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Interview | Athian Akec

June 26, 2024 5 min read

“I think I realised that everyone's lying”: The social visionary uses his voice to speak for those who struggle to find their own


The Times They Are a-Changin: from speaking in Parliament to featuring on Loyle Carner’s third album, the 21-year-old activist unfolds his incessant search for justice.




 “I'm not a politician by the way,” Athian Akec says, almost as if he’s trying to convince me of the statement. I don’t need persuading though, politicians aren’t renowned for talking with Akec’s clarity.

I’m sat in the Barbican Centre with one of the most impressive young men in the country. Athian Akec is an activist, a former youth MP, an educator and a published writer. He’s also only 21 years old. He speaks with the poise and understanding of someone far beyond his tender years—measured and elegant in his phraseology, he never strays from the core of his beliefs. “[To] recognise the value in everyone's life,” he tells me is his ideological centrepiece. “To think about how normal people can profoundly shape things. Because it's a collective effort, right?”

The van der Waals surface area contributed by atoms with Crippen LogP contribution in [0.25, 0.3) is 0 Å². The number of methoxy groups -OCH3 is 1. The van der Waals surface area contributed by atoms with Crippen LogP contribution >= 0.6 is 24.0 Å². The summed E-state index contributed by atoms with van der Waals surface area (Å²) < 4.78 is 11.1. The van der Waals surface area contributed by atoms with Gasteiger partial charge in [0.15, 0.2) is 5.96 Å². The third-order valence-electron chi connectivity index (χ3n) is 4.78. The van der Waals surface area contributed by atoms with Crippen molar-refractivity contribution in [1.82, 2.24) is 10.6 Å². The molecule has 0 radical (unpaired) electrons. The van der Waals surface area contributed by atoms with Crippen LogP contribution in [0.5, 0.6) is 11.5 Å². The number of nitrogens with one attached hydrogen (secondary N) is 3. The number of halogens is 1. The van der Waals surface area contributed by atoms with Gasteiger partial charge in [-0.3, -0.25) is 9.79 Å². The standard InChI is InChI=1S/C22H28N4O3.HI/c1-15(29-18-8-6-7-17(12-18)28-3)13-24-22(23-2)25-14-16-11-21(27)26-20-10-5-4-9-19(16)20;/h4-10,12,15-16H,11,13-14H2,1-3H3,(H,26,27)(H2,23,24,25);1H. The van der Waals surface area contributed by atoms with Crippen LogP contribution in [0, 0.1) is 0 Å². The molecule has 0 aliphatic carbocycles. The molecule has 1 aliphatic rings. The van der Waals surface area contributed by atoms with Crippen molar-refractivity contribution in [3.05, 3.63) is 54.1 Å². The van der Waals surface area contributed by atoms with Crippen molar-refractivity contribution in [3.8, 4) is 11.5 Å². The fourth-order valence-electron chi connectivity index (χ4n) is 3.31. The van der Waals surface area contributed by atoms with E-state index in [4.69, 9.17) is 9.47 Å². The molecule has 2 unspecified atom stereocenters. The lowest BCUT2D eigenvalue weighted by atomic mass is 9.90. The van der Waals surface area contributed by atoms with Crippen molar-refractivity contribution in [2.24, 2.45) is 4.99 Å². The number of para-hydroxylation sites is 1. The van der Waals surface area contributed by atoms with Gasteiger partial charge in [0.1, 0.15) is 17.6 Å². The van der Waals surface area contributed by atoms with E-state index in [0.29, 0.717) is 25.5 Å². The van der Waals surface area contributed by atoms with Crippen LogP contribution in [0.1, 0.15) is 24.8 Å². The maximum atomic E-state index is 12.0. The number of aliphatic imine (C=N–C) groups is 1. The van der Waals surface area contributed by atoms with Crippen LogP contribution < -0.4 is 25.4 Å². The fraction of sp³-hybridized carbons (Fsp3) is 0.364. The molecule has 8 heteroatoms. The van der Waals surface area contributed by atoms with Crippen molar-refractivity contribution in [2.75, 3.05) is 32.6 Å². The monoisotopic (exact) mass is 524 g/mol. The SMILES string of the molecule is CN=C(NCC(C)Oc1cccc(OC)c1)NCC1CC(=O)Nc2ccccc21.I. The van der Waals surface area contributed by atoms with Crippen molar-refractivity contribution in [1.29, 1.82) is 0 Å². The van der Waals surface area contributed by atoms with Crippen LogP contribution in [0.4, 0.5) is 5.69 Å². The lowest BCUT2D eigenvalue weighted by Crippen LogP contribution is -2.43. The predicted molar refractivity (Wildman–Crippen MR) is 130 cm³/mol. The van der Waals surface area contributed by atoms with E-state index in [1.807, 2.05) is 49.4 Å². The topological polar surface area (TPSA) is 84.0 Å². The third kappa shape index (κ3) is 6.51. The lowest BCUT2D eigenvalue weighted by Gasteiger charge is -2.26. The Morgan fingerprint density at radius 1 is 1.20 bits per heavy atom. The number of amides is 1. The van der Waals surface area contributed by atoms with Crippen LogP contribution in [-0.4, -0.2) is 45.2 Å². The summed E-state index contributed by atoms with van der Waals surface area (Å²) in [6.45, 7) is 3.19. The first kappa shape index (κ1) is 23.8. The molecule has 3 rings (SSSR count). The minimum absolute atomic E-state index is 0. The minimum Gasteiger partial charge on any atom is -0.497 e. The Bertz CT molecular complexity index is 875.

During our 40 or so minutes together, Akec’s knowledge of culture, political science, history, philosophy, music – and their intertwinement – becomes apparent. He references rappers (Kendrick Lamar, Nipsey Hussle and Vince Staples amongst others), legacy activists who have inspired him (Claudia Jones, Malcolm X and Frantz Fanon) and quintessential readings (Paulo Freire’s The Pedagogy of the Oppressed). These aren’t empty references though; they act as a plethora of evidence for the personal manifesto that he untangles.